"Those who wish to attain oneness must practice undiscriminating virtue. They must dissolve all ideas of duality: good and bad, beautiful and ugly, high and low. They will be obliged to abandon any mental bias born of cultural or religious belief. Indeed, they should hold their minds free of any thought which interferes with their understanding of the universe as a harmonious oneness. The beginning of these practices is the beginning of liberation."
          --Lao Tzu, c. ~600 B.C.
          "Hua Hu Ching," Part 7



*1. "For the broad-chested Ossete," poem by Osip Mandestrom, 1933, Spartacus.schoolnet.co.uk . Quoted in "Stalin: Breaker of Nations," by Robert Conquest.
*2. "A Franz Kafka Encyclopedia," by Richard T. Gray, Publisher: Greenwood (August 30, 2005), ISBN-10: 0313303754, ISBN-13: 978-0313303753, page 226.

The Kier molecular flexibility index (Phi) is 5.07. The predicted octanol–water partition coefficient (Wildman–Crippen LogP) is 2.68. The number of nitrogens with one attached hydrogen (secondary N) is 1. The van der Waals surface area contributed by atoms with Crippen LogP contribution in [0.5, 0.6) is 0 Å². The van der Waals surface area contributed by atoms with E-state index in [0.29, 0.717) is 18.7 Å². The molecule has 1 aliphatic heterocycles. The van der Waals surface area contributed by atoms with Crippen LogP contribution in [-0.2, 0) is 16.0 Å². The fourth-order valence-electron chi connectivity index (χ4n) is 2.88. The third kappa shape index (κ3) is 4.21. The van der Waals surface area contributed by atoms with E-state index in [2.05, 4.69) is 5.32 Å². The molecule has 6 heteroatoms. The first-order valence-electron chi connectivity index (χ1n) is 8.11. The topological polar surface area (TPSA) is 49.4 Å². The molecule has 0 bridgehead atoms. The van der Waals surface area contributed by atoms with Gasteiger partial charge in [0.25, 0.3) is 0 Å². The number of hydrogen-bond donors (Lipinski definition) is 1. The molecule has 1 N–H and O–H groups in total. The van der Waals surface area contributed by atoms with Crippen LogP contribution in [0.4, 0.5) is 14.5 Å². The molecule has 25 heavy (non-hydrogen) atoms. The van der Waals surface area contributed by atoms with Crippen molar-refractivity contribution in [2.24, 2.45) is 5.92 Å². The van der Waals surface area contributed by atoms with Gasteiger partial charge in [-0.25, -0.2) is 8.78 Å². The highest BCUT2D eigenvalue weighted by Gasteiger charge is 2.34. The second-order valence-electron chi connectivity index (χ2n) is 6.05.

*3. "The Dark Side of Christian History," by Helen Ellerbe, Morningstar Books (July 1995), ISBN-10: 0964487349, ISBN-13: 978-0964487345.
*4. "The Cambridge History of Renaissance Philosophy," by Charles B. Schmitt, et al. (Cambridge University Press, 1991), "Printing and censorship after 1550", p. 45ff.
*5. "Marihuana: A Signal of Misunderstanding - The Report of the National Commission on Marihuana and Drug Abuse," Commissioned by President Richard M. Nixon, March, 1972, Appendix, Part I. History of Marihuana Use: Medical and Intoxicant, Section: "Medical Uses in the 20th Century;" DrugLibrary.org.